Learn To Value Yourself First, Others Will Follow
When you start valuing your emotions first, others follow your way.
A professor entered a class of 20 students. Everyone stood up to greet him good morning. “Good morning students,” he replied, “please have a seat.”
“Before I start taking your class, let me ask you a question.”
“Ok sir,” everyone nodded their head in agreement.
He took out a $20 note in his hand and asked,” Can you tell me the value of this note?”
“$20,” the class replied.
The professor folded the note in his hands and asked,” Again, tell me the value of this note.”
“$20, sir,” the answer came.
He again folded the note four times, making it look like thick paper, and asked the same question. The answer was still the same.
This time, he threw the note in the ground and crushed it with his shoes making it dirty with dust and soil. He picked up the dirty note and asked, “One last time, tell me the value of this note.” The class replied,” It’s $20, sir.”
The professor put the note back into his pocket and said, “My motive was not to waste your valuable time. Instead, I wanted to deliver a message that this note holds its value, no matter how many times you fold it, how much you crush it. It remains a $20 note. Likewise, you all also hold the same value. Remember, no matter how many times life crushes you, your value is not lost or erased. Your value is as important as this note holds.”
I was watching a video by Jay Shetty when he conveyed this story in his YouTube video. I was speechless. The words came like an arrow piercing my heart. He was right. Our value is as important as everyone holds. No one is inferior or superior. People often lose themselves while valuing others more superior to them which they aren’t. We need to understand this: no one is going to value us if we do not start it ourselves first.
I have seen people crossing their limits in convincing others only to lose themselves in the process. Be it a relationship or your career, you need to first start valuing your ethics and decisions. Believing I’m not made for this or I can’t do this only puts you in the comfort zone and prevents you from growing into someone whom you can trust and value.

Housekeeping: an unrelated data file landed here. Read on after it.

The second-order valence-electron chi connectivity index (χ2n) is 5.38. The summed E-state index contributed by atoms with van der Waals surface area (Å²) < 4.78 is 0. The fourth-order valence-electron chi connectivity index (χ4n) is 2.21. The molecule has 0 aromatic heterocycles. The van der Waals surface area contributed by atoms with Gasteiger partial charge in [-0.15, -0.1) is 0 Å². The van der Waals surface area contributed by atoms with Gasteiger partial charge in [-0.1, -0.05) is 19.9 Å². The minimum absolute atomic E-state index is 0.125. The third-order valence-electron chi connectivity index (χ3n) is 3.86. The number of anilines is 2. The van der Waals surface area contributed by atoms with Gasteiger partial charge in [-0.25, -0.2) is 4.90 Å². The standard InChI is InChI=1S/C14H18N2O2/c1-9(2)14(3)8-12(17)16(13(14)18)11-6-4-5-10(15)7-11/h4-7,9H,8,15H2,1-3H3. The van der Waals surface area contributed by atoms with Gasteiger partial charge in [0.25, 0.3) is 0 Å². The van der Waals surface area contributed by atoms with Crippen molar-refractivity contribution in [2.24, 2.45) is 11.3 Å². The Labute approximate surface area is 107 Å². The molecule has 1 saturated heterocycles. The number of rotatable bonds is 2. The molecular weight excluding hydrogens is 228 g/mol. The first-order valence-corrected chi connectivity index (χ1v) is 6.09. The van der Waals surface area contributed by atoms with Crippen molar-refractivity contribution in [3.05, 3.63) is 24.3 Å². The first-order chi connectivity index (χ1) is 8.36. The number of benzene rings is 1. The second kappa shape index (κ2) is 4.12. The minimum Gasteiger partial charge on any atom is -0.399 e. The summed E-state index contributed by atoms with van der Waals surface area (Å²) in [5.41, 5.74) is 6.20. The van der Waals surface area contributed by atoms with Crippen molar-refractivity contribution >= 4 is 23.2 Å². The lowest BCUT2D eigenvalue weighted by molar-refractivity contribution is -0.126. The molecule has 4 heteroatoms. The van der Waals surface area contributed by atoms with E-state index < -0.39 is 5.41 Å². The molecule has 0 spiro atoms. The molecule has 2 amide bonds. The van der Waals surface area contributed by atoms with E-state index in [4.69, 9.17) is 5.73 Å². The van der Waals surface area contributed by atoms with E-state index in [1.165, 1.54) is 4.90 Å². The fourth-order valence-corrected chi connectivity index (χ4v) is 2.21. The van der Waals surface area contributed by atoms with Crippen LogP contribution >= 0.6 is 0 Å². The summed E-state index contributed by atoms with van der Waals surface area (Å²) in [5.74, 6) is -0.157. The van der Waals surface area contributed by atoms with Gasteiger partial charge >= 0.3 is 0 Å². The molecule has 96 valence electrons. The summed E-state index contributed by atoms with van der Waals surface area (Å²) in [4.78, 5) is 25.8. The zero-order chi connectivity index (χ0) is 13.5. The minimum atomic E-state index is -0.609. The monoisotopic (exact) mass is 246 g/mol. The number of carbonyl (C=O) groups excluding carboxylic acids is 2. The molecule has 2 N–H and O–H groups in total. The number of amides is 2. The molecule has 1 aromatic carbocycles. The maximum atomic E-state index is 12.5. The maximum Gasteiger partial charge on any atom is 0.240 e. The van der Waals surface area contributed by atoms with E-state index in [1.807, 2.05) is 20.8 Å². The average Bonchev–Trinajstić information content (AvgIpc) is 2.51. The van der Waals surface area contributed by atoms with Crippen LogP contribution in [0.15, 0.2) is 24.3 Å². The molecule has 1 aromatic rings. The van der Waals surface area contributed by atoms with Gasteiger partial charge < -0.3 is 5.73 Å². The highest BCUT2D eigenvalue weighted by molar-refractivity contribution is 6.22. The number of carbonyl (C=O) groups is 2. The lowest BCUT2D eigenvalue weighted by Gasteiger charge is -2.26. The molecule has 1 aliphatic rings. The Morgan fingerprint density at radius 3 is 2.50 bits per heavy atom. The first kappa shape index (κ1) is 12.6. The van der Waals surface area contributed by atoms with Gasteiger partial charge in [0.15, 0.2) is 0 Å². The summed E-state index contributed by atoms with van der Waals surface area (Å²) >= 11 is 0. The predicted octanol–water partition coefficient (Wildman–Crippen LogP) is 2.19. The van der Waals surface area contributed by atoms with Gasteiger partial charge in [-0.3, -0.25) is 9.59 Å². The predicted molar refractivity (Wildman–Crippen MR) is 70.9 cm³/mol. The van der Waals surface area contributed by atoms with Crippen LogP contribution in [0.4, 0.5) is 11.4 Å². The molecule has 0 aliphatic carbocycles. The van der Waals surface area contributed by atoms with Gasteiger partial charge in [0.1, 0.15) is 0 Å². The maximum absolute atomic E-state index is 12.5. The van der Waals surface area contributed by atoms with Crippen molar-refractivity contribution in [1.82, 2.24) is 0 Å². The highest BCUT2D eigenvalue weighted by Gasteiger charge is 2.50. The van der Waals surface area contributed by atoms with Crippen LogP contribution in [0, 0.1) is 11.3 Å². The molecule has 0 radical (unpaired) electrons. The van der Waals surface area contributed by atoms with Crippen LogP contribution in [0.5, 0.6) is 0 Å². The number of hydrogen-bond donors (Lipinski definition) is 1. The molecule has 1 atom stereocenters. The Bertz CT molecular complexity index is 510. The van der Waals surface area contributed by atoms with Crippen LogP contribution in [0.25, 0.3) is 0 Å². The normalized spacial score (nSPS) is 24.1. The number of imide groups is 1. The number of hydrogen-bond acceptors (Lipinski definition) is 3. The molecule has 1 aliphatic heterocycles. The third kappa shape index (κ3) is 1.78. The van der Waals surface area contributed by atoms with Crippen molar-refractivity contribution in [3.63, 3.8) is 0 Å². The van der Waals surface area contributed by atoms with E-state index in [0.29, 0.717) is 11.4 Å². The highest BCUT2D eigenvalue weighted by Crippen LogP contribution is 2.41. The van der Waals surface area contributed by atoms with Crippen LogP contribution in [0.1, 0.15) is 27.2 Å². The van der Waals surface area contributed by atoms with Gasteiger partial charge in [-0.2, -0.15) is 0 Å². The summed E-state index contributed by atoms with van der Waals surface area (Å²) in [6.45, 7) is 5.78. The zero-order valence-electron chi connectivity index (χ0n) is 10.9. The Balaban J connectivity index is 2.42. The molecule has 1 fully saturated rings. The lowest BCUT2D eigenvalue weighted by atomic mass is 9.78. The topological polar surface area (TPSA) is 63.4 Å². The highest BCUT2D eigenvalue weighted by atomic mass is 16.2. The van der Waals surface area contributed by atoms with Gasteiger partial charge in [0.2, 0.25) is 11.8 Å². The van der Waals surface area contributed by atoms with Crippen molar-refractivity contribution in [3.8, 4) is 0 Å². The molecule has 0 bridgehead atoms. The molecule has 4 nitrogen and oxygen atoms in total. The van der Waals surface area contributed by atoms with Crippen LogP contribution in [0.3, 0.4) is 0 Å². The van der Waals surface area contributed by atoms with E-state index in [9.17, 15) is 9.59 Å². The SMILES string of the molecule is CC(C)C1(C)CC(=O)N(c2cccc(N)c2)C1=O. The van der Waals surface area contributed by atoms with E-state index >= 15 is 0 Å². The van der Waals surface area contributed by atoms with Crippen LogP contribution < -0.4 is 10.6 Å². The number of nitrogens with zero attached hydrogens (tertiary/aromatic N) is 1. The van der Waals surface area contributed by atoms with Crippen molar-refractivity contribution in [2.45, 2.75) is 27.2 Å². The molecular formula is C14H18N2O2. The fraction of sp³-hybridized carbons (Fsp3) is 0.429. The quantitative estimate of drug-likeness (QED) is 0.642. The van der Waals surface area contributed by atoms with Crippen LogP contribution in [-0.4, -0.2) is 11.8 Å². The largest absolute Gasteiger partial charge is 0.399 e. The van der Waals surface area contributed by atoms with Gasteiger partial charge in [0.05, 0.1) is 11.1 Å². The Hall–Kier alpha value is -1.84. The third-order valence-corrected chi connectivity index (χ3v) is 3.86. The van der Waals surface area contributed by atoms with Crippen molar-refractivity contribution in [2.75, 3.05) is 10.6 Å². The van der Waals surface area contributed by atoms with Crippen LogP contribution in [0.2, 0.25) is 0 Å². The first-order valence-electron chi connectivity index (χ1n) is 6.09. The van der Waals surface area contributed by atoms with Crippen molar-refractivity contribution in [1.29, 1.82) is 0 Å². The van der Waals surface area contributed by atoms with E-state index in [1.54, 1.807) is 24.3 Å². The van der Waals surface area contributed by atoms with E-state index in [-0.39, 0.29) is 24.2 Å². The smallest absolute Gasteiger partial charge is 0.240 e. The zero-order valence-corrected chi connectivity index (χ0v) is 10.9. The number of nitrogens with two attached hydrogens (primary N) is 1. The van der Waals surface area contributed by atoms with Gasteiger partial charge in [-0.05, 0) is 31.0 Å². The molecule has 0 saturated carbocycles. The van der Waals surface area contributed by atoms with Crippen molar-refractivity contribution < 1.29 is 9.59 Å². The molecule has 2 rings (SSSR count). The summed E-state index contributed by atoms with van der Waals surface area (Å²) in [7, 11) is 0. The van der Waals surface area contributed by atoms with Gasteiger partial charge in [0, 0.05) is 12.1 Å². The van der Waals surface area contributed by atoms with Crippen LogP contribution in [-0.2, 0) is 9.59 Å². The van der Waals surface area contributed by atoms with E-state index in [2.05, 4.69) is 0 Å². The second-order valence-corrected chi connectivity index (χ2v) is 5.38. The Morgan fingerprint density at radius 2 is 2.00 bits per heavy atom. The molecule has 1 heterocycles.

I had a friend who was in a toxic relationship (she still is). Every day she used to call me and cry because her boyfriend either used to betray her or annoy her. But still, she believed she can change him. So did I.
I saw her blocking him on social media only to unblock him after some days. The block-unblock game continued for many days. I advised her to get out of this toxic relation immediately. It was hampering her studies (she had to study the same class again because she failed in her first year).
I suggested her to get out of the relationship and focus on her studies. Her mental state was traumatic and didn’t allow her to concentrate. Yet, I helped her in her mean times and she managed to pass her first year with flying colors.
She was still in the relationship when I left her. You may think why I left her at such a crucial time? I can explain. I was losing myself while helping her to get out of the toxicity. I learned she valued her boyfriend more than me. That was a turnoff for me. I decided not to involve in their internal matter as it was making me stressed. I left her in her own world where she wanted to be. It’s been one year now since we talked.
The point of narrating the story here is to show how people lose themselves in others. When we value their decisions, problems, and emotions more than ourselves, our own thoughts and problems get lost somewhere in the middle. It may sound selfish but my only motto is — keep yourself first, then others. When you start valuing yourself, others follow your way. That’s the only way to keep yourself happy.
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